On Friday May 28, 2021 the USPS filed with the Postal Rate Commission a very large postage rate increase. The request is for the rates to go into effect on August 29, 2021. The overall average price increase is 6.8%.

New pricing authority was granted to the Postal Service under three provisions of a PRC order issued last November. First, due to density loss, basically the number of pieces per mail box which was calculated at 4.5%. Then retirement since the USPS has an unpaid balance which was calculated at 1.062%. Finally non-compensatory which is a fixed 2% to be applied to cover postage rates that are not covering their costs.

The USPS is trying to close the gap on losses they have incurred over several years. They are increasing the first class stamp price from 55 cents to 58 cents. The price for first class meter is increasing to 53 cents. The non-machinable surcharge for letters will increase to 30 cents.

The additional ounce rate will remain at 20 cents. The average price increases for marketing mail are: 6.5% for letters and 8.8% for flats. Some of the steepest postage price increases are on flats and periodicals at a whopping 8.8%. For shippers using parcels the increase is 9.3%.

There are some savings to be had with the postal service announcement of the promotions for 2022, they are:

These increases equal about the past five years of increases combined. This is truly unprecedented since postal reform in 2006. The main issue other than the price rates is the fact that the increase is happening before the end of the year. The marketing budgets have already been set for 2021, so realistically this will mean businesses will mail less pieces to offset the postage increase until new budgets can be set.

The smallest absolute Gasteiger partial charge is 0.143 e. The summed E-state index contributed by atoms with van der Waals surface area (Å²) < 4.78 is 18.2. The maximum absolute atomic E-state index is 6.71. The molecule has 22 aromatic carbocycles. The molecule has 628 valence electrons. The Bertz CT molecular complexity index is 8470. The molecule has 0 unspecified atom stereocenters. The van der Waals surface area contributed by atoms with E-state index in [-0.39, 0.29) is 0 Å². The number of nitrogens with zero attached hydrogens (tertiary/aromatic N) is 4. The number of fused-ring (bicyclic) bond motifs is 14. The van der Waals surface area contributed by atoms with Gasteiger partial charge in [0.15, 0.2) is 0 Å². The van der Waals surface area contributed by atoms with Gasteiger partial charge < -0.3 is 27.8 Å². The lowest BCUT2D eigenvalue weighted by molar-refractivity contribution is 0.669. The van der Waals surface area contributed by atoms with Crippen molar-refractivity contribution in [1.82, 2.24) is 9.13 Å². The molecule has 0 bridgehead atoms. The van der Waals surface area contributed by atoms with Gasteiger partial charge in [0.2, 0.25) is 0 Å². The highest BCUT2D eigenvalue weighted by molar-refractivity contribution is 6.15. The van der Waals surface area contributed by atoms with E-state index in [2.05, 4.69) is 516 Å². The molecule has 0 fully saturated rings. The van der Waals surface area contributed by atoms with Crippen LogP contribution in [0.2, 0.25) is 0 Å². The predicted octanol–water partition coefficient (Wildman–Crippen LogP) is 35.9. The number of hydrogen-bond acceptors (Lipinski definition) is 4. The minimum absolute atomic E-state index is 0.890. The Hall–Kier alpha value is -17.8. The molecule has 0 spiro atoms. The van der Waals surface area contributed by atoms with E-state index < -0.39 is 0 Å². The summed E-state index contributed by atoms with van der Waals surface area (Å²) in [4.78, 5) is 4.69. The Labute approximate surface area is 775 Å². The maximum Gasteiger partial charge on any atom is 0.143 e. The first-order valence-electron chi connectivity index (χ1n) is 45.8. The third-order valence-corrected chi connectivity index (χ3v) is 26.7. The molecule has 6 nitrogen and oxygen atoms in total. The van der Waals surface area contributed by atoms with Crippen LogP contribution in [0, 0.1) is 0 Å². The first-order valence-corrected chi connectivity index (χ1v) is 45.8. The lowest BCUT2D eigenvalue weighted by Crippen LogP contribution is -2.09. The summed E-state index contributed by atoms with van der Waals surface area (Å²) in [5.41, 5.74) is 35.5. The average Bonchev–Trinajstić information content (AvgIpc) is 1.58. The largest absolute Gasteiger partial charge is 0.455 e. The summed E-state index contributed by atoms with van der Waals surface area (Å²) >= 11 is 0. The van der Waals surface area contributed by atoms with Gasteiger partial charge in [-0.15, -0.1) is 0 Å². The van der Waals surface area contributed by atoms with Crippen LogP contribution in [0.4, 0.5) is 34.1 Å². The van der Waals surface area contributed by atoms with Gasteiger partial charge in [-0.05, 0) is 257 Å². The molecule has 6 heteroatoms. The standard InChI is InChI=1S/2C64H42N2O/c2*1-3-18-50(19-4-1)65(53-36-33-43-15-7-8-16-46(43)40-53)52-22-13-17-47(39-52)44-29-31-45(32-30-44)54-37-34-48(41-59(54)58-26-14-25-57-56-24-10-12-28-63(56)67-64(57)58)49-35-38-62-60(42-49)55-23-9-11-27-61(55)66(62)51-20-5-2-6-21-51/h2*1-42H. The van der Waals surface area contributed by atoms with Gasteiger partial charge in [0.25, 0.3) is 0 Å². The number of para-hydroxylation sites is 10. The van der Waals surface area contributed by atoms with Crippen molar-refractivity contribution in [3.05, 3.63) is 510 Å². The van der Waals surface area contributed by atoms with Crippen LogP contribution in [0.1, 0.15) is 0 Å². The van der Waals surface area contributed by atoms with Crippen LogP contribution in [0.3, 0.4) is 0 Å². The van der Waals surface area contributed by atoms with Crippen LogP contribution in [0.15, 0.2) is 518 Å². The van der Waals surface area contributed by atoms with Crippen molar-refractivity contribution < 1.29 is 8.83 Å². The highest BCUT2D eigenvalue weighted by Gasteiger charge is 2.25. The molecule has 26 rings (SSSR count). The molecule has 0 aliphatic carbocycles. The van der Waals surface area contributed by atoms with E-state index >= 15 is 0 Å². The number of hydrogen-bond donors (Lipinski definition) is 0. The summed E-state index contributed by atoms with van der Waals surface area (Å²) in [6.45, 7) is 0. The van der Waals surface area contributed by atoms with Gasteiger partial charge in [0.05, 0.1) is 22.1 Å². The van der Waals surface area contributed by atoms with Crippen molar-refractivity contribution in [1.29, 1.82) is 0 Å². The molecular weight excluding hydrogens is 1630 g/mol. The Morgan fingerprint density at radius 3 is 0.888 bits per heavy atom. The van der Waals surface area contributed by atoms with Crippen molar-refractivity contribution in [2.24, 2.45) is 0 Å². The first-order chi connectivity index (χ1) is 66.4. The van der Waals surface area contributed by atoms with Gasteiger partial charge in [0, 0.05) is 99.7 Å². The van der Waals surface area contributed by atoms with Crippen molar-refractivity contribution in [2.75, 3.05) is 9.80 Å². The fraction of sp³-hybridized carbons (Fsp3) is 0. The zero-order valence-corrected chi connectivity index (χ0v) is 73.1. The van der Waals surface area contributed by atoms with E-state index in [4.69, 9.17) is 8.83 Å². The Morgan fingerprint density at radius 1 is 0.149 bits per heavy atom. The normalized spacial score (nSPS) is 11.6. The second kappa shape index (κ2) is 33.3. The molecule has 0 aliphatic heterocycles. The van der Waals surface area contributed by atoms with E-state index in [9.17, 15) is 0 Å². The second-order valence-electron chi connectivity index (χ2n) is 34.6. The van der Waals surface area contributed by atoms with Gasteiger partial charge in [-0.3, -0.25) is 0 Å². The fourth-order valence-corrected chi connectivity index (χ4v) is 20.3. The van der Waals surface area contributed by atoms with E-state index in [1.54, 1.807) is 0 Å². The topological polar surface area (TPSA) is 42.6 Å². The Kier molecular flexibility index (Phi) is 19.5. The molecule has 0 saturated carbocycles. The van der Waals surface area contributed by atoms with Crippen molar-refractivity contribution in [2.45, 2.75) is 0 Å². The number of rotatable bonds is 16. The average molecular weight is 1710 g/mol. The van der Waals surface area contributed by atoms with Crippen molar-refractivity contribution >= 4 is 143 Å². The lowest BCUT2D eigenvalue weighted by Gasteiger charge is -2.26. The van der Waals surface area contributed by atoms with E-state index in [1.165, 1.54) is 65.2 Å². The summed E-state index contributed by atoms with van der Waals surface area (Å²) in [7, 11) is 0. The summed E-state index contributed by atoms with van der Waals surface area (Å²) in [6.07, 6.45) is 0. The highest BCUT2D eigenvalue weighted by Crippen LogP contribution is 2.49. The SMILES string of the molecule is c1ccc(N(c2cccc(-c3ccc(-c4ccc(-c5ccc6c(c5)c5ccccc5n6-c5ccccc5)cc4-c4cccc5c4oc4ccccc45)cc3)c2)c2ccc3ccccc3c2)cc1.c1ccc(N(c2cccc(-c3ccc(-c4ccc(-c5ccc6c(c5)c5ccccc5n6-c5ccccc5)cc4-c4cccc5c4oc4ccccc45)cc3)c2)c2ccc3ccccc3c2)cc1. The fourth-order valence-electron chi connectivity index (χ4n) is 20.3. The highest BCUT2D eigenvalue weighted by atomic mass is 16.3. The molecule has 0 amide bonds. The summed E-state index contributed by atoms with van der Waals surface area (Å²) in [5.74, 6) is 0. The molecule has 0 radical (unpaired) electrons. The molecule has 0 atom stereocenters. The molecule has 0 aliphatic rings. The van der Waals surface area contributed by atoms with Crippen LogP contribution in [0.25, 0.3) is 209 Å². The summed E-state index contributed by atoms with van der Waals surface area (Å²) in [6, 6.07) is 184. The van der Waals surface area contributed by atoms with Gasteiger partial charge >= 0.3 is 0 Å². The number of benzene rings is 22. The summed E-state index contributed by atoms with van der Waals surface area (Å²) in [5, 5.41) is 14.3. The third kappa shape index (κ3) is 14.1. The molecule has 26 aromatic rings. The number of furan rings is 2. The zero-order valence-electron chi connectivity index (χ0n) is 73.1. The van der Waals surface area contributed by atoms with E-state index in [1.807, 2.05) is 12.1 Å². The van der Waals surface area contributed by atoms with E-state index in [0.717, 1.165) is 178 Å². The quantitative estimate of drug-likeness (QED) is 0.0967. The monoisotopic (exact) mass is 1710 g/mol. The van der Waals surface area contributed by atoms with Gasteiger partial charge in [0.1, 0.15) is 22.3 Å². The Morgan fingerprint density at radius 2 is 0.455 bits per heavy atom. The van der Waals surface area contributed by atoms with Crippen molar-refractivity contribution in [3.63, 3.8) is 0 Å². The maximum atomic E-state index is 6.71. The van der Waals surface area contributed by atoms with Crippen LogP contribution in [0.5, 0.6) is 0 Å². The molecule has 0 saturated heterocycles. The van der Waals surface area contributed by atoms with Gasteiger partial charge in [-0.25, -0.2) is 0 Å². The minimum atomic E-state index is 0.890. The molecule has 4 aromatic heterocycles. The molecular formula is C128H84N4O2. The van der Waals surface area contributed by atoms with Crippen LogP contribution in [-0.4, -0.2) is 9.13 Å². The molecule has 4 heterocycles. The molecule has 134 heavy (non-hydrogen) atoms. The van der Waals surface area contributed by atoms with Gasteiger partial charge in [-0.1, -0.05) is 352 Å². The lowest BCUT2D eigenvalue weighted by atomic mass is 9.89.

Many businesses that use the mail have questions about this price increase. First of all, why are the prices increasing so much? In 2016 the PRC started a mandated review of the 2006 postal reform rate setting. In November of 2020 the PRC found that the 2006 rate setting requirements were not meeting the USPS needs. So, they approved an over the CPI cap rate increase.

Next, they ask why can’t the postal service reduce costs? Unfortunately, about 80% of their expenses are beyond their control. The largest expense chunk falls into insurance, employee compensation and retirement which goes to arbitration with the unions for contracts where arbiters have been siding with the unions. Then they have mail delivery costs which they are mandated by congress to deliver 6 days a week and maintain all retail post offices even if they are losing money at them.

So basically, the USPS is raising rates in order to stem the financial losses that have been occurring for several years. This puts the onus on rate payors which can backfire with a loss in overall mail volume. We will have to see what happens. We are awaiting approval by the PRC for these rates, but realistically we expect them to be approved. How will these new rates affect your planned mail campaigns?

Source: View original article

Leave a Reply